Gulf War vet Derrick Brown said he waited 6 months to see his first doctor.
He figured that's just red tape everyone deals with.
It's not. And it's not the "thanks" Brown expected for his service.
In other states the waits are an average of two months, not 145 days.
”The main thing is I don't appreciate feeling like I am begging. I am not begging. When it was time to serve, I raised my hand and said I would like to go. So it would be nice if that was reciprocated,” said Brown.
Just last week VA officials went through a check list of ways to improve services.
"We looked the efficiency how we were running the clinics. What type of appointments we had, how long the clinics were how long the appointments were. We have extended hours to Saturday and we have extended hours a couple of days during the week," Dr. Kevin Novak of the Hawaii Veterans Association.
Here in Hawaii, the clinics across the state see some 24,0000 veterans with the number growing at 5 percent each year.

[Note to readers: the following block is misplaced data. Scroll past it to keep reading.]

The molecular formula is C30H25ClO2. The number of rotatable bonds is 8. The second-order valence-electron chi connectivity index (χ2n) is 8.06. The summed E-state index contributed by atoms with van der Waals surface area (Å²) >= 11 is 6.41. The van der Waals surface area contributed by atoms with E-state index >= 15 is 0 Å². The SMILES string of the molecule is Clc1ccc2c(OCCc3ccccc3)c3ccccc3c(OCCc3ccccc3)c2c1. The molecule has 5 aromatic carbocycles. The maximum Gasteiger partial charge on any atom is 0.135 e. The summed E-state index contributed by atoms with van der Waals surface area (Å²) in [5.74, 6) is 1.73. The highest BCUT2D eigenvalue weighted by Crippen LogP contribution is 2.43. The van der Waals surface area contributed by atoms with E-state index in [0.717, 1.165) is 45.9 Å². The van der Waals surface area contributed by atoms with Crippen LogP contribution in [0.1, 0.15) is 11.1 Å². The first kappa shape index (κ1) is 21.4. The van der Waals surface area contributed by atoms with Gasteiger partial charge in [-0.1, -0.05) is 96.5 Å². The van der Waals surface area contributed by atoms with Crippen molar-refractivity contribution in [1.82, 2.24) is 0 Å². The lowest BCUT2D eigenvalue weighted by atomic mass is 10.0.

Unlike the private sector, the VA cannot turn away patients and struggles to retain its medical staff.
The greatest fear for those who work with vets is that once this hot button is out of the headlines, services will once again languish.
"Yes, please do something. I think those of us who work with the veterans. We are at a complete loss. We see them frustrated in every aspect from patient care to trying to get benefits. And it is like we are all just hitting brick walls," said Honolulu attorney Diane Haar.
According the study, the appointment waits for Hawaii vets are 30 days or less once you are in the VA system.
Derrick Brown says while it can still be a battle fighting the bureaucracy of the system he worries for the new veterans who need help now.
"It’s nice to be recognized. I appreciate when people thank me for my service, but help is what we need," said Brown.
Hawaii’s delegation called report troubling, and the Hawaii waits unacceptable. There are calls to provide the personnel and the resources to make the necessary services available.